The agent.conf file contains all of the configuration for every agent in the network. An agent will receive all of the configuration information relevant to that specific agent. The agent.conf file is actually sent to every agent in the network and each agent parses the file looking for configuration settings relevant to that local agent. This means that you can define an initial “generic” configuration block that will apply to all agents, and then use successive configuration blocks to define additional configuration options. Note: Configurations are cumulative.

It’s a bit easier to look at a simple configuration as an example. For now, don’t worry too much about what these options do, instead, concentrate on seeing how the agent builds its configuration.

<!– Frequency that syscheck is executed — default every 2 hours –>

<!– Directories to check (perform all possible verifications) –>
<!– Files/directories to ignore –>
<directories check_all=”yes”>/etc</directories>
<agent_config name=”agent1″>
<directories check_all=”yes”>/usr/agent1</directories>

The above configuration is *very* tiny and very basic. However, it should help to illustrate how the agent config works. The first agent_config block defines a generic configuration that will be used for every agent in the network. The subsequent agent_config block defines an additional directory to check for agent1. So agent1 will run with the primary configuration from the first block, plus the configuration from the second block.

Each agent_config block can be defined specifically for an agent or os using the agent and os attributes. The agent attribute is simple the name (or names separates by a |) of the agent(s) to apply that agent_config block to. The os attribute is based on the uname of the agent operating system. Some examples include Linux, FreeBSD, Windows, and Darwin.

The only other real difference between a standalone or server config and an agent config is that there are some options that belong in the server config as opposed to the agent config. For instance, when we talk about active response later in the week, the active response settings are placed in the server config. Likewise, the rules are detailed in the server config and not in the agent config. This will make more sense when we cover these topics. For now, if you’re unsure as to where a particular configuration option belongs, be sure to check the OSSEC manual.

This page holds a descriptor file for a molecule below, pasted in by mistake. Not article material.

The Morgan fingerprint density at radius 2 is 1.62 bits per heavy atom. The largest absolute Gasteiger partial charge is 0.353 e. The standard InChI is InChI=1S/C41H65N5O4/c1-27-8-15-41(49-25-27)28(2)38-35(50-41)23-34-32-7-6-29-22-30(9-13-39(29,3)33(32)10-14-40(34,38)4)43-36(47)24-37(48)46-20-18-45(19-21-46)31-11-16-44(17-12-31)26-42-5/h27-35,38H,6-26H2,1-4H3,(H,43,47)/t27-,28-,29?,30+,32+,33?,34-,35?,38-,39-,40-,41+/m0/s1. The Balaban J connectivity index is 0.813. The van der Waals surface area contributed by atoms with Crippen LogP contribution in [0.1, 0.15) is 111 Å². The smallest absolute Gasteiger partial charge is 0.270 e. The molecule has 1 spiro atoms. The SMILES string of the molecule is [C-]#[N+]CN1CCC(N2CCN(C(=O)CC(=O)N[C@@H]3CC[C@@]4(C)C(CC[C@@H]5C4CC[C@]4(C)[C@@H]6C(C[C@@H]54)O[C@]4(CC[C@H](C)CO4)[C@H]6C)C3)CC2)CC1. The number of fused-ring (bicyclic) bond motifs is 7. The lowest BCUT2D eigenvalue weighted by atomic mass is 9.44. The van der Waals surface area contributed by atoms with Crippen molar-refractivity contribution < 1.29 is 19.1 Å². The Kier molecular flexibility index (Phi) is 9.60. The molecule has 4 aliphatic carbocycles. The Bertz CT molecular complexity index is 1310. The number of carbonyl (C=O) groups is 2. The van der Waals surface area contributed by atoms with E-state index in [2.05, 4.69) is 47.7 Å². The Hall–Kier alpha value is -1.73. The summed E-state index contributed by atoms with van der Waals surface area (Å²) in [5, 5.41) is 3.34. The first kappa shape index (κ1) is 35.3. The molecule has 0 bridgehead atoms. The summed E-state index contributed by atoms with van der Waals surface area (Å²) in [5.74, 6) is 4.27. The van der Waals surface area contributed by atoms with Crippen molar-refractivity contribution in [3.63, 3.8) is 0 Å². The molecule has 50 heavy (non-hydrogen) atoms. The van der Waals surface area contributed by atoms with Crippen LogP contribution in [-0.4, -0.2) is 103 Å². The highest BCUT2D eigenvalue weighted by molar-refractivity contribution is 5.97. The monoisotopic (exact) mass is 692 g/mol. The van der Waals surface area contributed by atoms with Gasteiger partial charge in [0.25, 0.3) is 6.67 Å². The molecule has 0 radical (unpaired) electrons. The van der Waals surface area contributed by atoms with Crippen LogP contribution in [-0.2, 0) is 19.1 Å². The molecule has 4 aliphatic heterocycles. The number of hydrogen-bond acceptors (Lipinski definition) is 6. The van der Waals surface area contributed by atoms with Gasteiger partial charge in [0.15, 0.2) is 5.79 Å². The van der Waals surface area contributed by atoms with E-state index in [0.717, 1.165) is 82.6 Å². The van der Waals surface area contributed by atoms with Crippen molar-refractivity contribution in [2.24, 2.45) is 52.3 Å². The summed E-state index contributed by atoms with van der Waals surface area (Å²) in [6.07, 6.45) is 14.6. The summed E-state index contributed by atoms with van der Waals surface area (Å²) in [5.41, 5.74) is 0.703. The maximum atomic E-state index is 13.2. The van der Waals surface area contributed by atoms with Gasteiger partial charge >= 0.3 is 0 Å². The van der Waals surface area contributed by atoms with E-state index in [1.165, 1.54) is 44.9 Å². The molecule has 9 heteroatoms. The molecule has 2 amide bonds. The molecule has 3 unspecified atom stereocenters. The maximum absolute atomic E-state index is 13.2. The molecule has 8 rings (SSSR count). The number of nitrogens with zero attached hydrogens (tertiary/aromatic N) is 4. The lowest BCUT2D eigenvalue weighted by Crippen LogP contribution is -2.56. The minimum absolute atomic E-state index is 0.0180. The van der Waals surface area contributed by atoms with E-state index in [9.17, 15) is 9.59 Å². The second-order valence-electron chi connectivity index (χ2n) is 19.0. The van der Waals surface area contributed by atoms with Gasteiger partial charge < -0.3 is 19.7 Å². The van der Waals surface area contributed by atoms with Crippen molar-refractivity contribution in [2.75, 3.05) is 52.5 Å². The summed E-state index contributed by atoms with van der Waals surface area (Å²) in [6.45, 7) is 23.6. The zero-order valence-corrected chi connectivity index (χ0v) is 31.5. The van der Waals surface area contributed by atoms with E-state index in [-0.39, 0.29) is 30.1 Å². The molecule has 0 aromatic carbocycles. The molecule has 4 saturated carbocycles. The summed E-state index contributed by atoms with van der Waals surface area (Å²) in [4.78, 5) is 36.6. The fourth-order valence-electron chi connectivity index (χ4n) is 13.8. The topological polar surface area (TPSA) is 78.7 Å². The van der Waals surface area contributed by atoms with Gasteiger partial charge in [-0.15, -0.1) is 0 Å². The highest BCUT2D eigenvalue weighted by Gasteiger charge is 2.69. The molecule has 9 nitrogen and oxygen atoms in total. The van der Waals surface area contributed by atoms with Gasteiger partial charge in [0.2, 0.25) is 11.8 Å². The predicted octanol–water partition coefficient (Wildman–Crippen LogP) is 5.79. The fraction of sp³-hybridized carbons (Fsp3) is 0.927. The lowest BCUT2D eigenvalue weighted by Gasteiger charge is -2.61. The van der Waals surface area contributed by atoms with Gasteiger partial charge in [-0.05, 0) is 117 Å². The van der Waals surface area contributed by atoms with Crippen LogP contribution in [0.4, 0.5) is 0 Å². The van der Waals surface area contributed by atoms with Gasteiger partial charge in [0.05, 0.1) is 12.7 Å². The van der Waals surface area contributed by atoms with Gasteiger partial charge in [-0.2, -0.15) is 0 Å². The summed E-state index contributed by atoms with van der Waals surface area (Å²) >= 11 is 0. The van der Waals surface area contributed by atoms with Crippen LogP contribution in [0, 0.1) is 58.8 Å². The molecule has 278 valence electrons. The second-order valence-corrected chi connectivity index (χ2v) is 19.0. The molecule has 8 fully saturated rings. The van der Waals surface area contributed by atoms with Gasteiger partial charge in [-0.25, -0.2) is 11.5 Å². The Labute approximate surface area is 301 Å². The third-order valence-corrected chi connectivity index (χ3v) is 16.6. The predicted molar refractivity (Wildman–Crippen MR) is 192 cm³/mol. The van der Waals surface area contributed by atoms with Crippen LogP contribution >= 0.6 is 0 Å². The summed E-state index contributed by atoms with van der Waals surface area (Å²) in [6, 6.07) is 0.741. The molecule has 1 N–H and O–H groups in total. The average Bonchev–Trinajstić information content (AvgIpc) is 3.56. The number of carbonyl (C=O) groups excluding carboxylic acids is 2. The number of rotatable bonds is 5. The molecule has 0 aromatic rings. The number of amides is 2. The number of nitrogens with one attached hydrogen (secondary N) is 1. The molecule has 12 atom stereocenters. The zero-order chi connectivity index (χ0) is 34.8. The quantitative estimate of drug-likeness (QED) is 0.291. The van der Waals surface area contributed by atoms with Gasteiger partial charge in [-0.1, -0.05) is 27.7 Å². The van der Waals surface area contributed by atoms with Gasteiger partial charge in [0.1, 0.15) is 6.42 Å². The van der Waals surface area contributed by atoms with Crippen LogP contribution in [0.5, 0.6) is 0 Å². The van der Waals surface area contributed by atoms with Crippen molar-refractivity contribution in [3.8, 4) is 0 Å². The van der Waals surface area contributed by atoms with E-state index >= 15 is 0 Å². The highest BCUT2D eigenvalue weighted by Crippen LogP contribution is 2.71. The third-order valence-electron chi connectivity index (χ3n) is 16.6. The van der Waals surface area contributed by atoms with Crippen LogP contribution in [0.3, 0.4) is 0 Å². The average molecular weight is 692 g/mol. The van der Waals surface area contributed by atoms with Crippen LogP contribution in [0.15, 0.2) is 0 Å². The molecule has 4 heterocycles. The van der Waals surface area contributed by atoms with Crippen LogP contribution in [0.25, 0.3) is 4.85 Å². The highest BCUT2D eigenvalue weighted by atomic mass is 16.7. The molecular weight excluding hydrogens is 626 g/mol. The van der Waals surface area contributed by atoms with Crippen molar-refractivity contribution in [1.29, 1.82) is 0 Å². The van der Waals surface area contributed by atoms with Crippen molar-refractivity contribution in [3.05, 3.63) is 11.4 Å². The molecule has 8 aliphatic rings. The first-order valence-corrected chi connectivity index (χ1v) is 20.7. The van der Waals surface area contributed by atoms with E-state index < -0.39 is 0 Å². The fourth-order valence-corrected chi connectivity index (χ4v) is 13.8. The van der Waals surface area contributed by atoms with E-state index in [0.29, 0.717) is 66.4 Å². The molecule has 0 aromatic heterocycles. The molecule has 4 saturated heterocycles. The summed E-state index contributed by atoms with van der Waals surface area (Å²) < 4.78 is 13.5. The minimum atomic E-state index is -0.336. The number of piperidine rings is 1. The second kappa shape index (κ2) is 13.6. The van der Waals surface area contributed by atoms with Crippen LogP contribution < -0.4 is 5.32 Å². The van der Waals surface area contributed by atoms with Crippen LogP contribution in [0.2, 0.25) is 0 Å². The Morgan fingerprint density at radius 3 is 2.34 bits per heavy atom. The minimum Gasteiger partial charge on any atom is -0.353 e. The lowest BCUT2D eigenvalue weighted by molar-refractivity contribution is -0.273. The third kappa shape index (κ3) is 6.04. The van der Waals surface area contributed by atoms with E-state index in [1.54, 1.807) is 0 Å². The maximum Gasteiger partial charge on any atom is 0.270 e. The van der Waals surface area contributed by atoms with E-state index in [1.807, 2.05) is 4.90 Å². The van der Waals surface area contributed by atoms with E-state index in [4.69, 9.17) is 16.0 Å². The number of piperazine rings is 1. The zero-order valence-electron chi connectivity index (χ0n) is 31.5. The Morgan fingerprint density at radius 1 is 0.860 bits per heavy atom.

That’s all for now. Check in tomorrow when we’ll make OSSEC do something more than just sit there!


WoO Day 2 : In The Beginning …

As it turns out, before you can play with OSSEC and begin learning the intricacies of host-based intrusion detection, you need to install the software. Installation itself is pretty easy and fairly straightforward, provided you know how you want to install and run the system.

What do I mean by this? Well, there are three ways to install the OSSEC software. It can be installed as standalone, as a server, or as an agent. These are pretty much what they sound like. A standalone installation is generally used when you’re administering a single machine, or when circumstances prevent you from running a centralized server. A server/agent installation is for larger installations with centralized management.

For both installation types you need to start with the raw source. From there you can run the install script and choose the type of installation you want. Alternatively, if you’re installing on a linux distribution that uses RPM for package management, you can grab a copy of the source RPM for the latest version here. The RPM version only supports the server/agent type, though you can probably run the server as a standalone install. Note: I make no guarantees about the RPMs I provide, you are expected to know what you are installing and take appropriate precautions such as verifying what you have downloaded.

If you’re going with the raw source, grab a copy here. The current release as of this writing is version 2.5. Download the source, unpack it, and run the installation script. The installation script must be run as root. You probably want to check the md5 and/or sha1 sum prior to installation, just to make sure that the code is original.

# wget
# sha1sum ossec-hids-2.5.tar.gz
# tar zxvf ossec-hids-2.5.tar.gz

# cd ossec-hids-2.5
# ./

Just follow the prompts an the installer will take care of the rest, including compiling the software.